How to cite this article: TJ Oderkerk , WMH Van der Sanden , LMCL Fossion. Surprising Renal Involvement as Tumor Recurrence of Esophageal Cancer: A Case Report. JOJ uro & nephron. 2018; 4(5): 555649. DOI:10.19080/JOJUN.2017.04.555649
Carcinoma of the esophagus affects more than 450000 people worldwide and the incidence is rapidly increasing . It is one of the most deadly cancers worldwide, because of its extremely aggressive nature and poor survival risk .
In retrospective studies, smoking, hot tea drinking, red meat consumption, poor oral health, low intake of fresh fruit and vegetables, and low socioeconomic status have been associated with a higher risk of developing esophageal squamous cell carcinoma.
Barrett's esophagus is clearly recognized as a risk factor, and dysplasia remains the only factor useful for identifying patients with increased risk, for the development of esophageal adenocarcinoma in clinical practice .
Surgical resection remains the primary treatment modality for esophageal carcinoma. Only a small number of patients are considered for curative resection and long-term survival. Resection rates range from 19% to 64% and 5 years survival from 10% to 55% depending on the tumor stage .
A study in France showed a mean time (SD) to recurrence after operation of 17.8 months, with 45.7% of all recurrences developing within 12 months after the operation. This study also showed that tumor depth was the only predictive factor for recurrent disease. A pT3 tumor has the worst outcome, 63% of the patients with T3 carcinoma developed a recurrence after the operation .
In most cases, a direct infiltrative metastasis of esophageal cancer grows through the mediastinum, passing the trachea, into the heart or right bronchus. In haematogenic metastases, the tumor cells spread to the liver and the lungs first. Lymphatic spreading can lead to metastases in the upper abdomen, mediastinum or cervical vertebra .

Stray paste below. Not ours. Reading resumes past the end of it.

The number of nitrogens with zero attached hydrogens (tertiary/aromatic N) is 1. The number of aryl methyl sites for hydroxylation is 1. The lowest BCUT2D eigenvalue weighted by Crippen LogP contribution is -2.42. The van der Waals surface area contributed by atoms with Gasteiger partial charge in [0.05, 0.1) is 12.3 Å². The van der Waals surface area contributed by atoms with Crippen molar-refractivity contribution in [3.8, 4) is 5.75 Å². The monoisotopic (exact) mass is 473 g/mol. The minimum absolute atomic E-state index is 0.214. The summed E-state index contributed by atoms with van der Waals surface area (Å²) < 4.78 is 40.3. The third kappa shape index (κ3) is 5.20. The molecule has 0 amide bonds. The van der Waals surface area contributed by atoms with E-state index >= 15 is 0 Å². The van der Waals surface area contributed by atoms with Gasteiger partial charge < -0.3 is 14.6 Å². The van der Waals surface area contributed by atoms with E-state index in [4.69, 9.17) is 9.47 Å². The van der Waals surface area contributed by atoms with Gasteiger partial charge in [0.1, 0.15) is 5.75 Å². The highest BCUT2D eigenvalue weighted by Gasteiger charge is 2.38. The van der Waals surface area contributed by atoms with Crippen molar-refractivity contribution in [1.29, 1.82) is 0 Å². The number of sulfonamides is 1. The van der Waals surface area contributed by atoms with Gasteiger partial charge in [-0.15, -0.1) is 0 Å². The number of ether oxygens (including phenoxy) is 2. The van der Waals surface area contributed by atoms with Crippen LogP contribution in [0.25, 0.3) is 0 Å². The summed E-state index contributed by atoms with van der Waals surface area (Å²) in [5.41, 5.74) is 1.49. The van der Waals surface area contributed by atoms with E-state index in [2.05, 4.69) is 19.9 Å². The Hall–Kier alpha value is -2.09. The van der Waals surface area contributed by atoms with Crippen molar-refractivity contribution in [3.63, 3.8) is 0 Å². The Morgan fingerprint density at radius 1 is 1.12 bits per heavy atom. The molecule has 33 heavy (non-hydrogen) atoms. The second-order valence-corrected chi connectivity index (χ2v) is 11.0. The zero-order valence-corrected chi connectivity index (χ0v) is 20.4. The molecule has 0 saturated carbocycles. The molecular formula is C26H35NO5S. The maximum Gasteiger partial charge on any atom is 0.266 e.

We present a rare case of an esophageal tumor recurrence in the kidney. In the literature only a few similar cases have been described [4-7] in most cases the patient got treated with chemotherapy, with no success.
A 65-year-old man with intermittent hematuria and back pain visited our urology department. The patient had a history of a pT3N0 squamous cell carcinoma of the esophagus two years ago, for which he was treated with neo-adjuvant radiotherapy, followed by a thoracic-laparoscopic esophageal resection. He had a history of smoking cigarettes.
Ultrasound revealed a solid mass, with a maximum diameter of 4.8cm in the right kidney with close relation to the liver On Computed Tomography of the thorax and abdomen, a big mass of 7cm was seen in the upper pool of the right kidney. Furthermore, involvement of Gerota's fascia was seen and the liver was most likely also partially infiltrated by the tumor. No other abnormalities were seen in the thorax or abdomen (Figure 1 & 2).